NEW YORK—Microsoft CEO Satya Nadella took to the stage in an industrial part of lower Manhattan to kick off the launch of the Surface Pro 3. The highly anticipated Surface Mini was a no-show, however.
Before offering a glimpse of the new hardware and divulging its technical specifications, Nadella discussed Microsoft's hardware strategy. Anchored by empowerment, his company's approach to devices is to "enable people to dream and get stuff done, get more out of every moment of their lives."
Microsoft is "not building hardware for hardware's sake," added Nadella. Rather, the company aims to "build experiences that bring together all the capabilities of our company." Broaching the thorny topic of facing off with hardware partners, Nadella asserted that Microsoft is "not interesting in competing with our OEMs when it comes to hardware."
Panos Panay, head of Microsoft's Surface division, followed Nadella to introduce the Surface Pro 3. Arguing that tech buyers are being asked to choose between the portability of a tablet and the productivity of a laptop, "today we take the conflict away," Panay said.
Meant to bridge the gap between tablets and laptops, the Surface Pro 3 sports a 12-inch, 2,160-by-1,440-pixel resolution touch screen. "We call it 'Pixel-Free,'" said Panay, referencing the visual fidelity offered by the pixel-packed screen.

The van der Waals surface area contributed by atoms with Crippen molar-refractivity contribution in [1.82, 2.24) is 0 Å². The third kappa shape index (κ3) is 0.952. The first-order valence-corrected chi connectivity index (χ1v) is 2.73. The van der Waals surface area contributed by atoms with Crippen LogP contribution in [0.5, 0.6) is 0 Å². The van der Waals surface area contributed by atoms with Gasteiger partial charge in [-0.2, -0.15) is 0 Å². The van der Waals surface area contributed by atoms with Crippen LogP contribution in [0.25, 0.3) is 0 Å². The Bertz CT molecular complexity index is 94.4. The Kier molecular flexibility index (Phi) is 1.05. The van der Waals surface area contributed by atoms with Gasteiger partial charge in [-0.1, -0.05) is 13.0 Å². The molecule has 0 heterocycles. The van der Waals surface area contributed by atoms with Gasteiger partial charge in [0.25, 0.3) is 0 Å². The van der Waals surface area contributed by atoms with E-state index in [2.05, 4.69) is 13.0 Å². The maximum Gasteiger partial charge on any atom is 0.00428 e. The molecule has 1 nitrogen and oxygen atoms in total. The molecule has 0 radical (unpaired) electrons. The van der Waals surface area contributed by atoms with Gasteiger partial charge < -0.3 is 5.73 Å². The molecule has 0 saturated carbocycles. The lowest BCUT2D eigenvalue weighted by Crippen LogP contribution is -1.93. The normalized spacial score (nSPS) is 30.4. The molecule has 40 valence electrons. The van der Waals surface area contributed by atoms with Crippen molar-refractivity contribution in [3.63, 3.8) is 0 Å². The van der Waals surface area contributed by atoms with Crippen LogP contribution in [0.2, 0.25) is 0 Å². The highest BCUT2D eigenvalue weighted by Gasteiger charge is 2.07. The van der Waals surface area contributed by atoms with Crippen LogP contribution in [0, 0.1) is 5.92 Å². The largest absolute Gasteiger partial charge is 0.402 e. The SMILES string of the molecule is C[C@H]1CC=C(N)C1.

Microsoft also managed to squeeze a high-end Intel "Haswell" Core i7 processor into the Surface Pro 3 (available in i3 and i5 flavors as well). Built-in storage options include a 512GB solid-state drive (SSD).
A new friction hinge now props up the screen at practically any angle, including a new, nearly flat "canvas" mode that promotes pen input. New type covers now feature a secondary magnetic latch that clicks onto the bottom edge of the screen, adding stability when the device is used on one's lap.
OneNote, Microsoft's note-taking app, is deeply integrated with the Surface Pro 3. Showing off how the tablet doubles as a frictionless note-taking device, Panay clicked the tablet's stylus, causing the Surface's screen to light up with the OneNote app open and ready to accept pen input. Another click of the stylus captures notes, uploads them to the cloud and syncs them across devices.
The Surface Pro 3 hits the sweet spot for enterprise mobile devices, according to Jack Gold, principal analyst at IT research firm J. Gold Associates. "Directly targeting the high end of the enterprise market with full Windows compatibility across all apps is an area where Microsoft can win and it doesn't need to sell tens of millions of this device to be successful," he said in a research note sent to eWEEK.
Microsoft won't need to post iPad-like sales numbers to achieve success in the tablet market, said Gold. "Rather, it can sell a modest number (perhaps 2-3 M) and still claim major success in validating the viability of the Windows tablet market."
Surface Pro 3 goes on sale on May 21. Prices start at $799.